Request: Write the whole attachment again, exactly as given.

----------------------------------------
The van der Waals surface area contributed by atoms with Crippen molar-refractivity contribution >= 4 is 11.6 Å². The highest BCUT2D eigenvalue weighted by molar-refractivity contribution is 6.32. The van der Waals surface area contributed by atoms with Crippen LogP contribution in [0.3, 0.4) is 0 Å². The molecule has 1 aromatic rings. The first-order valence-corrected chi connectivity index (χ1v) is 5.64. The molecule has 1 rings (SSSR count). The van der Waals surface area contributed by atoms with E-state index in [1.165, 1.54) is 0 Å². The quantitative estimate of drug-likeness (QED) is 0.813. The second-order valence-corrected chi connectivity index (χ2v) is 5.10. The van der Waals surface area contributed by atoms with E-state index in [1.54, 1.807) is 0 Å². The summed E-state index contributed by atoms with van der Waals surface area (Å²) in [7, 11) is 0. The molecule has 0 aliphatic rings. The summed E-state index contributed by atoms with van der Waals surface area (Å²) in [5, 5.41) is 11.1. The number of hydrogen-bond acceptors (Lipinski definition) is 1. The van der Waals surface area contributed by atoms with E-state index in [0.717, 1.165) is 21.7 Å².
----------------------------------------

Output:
The van der Waals surface area contributed by atoms with Crippen molar-refractivity contribution >= 4 is 11.6 Å². The highest BCUT2D eigenvalue weighted by molar-refractivity contribution is 6.32. The van der Waals surface area contributed by atoms with Crippen LogP contribution in [0.3, 0.4) is 0 Å². The molecule has 1 aromatic rings. The first-order valence-corrected chi connectivity index (χ1v) is 5.64. The molecule has 1 rings (SSSR count). The van der Waals surface area contributed by atoms with E-state index in [1.165, 1.54) is 0 Å². The quantitative estimate of drug-likeness (QED) is 0.813. The second-order valence-corrected chi connectivity index (χ2v) is 5.10. The van der Waals surface area contributed by atoms with E-state index in [1.54, 1.807) is 0 Å². The summed E-state index contributed by atoms with van der Waals surface area (Å²) in [7, 11) is 0. The molecule has 0 aliphatic rings. The summed E-state index contributed by atoms with van der Waals surface area (Å²) in [5, 5.41) is 11.1. The number of hydrogen-bond acceptors (Lipinski definition) is 1. The van der Waals surface area contributed by atoms with E-state index in [0.717, 1.165) is 21.7 Å².